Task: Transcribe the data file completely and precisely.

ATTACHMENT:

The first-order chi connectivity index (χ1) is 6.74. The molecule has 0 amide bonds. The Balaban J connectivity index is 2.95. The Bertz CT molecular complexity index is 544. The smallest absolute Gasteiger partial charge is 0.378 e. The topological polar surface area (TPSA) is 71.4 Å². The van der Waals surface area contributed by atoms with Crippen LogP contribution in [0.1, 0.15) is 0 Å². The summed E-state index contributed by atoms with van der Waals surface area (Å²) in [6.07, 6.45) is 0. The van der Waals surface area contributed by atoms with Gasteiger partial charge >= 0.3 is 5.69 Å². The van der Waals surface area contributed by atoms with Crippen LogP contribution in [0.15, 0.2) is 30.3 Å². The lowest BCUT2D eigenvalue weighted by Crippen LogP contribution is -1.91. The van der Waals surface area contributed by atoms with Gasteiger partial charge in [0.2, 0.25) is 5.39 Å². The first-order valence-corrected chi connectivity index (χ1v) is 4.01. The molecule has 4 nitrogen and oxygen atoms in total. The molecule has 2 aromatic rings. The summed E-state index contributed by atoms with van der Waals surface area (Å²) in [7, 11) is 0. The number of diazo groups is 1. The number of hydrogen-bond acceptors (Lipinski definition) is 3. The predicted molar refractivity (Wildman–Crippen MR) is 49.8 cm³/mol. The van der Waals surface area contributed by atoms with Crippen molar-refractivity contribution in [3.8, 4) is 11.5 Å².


The first-order chi connectivity index (χ1) is 6.74. The molecule has 0 amide bonds. The Balaban J connectivity index is 2.95. The Bertz CT molecular complexity index is 544. The smallest absolute Gasteiger partial charge is 0.378 e. The topological polar surface area (TPSA) is 71.4 Å². The van der Waals surface area contributed by atoms with Crippen LogP contribution in [0.1, 0.15) is 0 Å². The summed E-state index contributed by atoms with van der Waals surface area (Å²) in [6.07, 6.45) is 0. The van der Waals surface area contributed by atoms with Gasteiger partial charge >= 0.3 is 5.69 Å². The van der Waals surface area contributed by atoms with Crippen LogP contribution in [0.15, 0.2) is 30.3 Å². The lowest BCUT2D eigenvalue weighted by Crippen LogP contribution is -1.91. The van der Waals surface area contributed by atoms with Gasteiger partial charge in [0.2, 0.25) is 5.39 Å². The first-order valence-corrected chi connectivity index (χ1v) is 4.01. The molecule has 4 nitrogen and oxygen atoms in total. The molecule has 2 aromatic rings. The summed E-state index contributed by atoms with van der Waals surface area (Å²) in [7, 11) is 0. The number of diazo groups is 1. The number of hydrogen-bond acceptors (Lipinski definition) is 3. The predicted molar refractivity (Wildman–Crippen MR) is 49.8 cm³/mol. The van der Waals surface area contributed by atoms with Crippen molar-refractivity contribution in [3.8, 4) is 11.5 Å².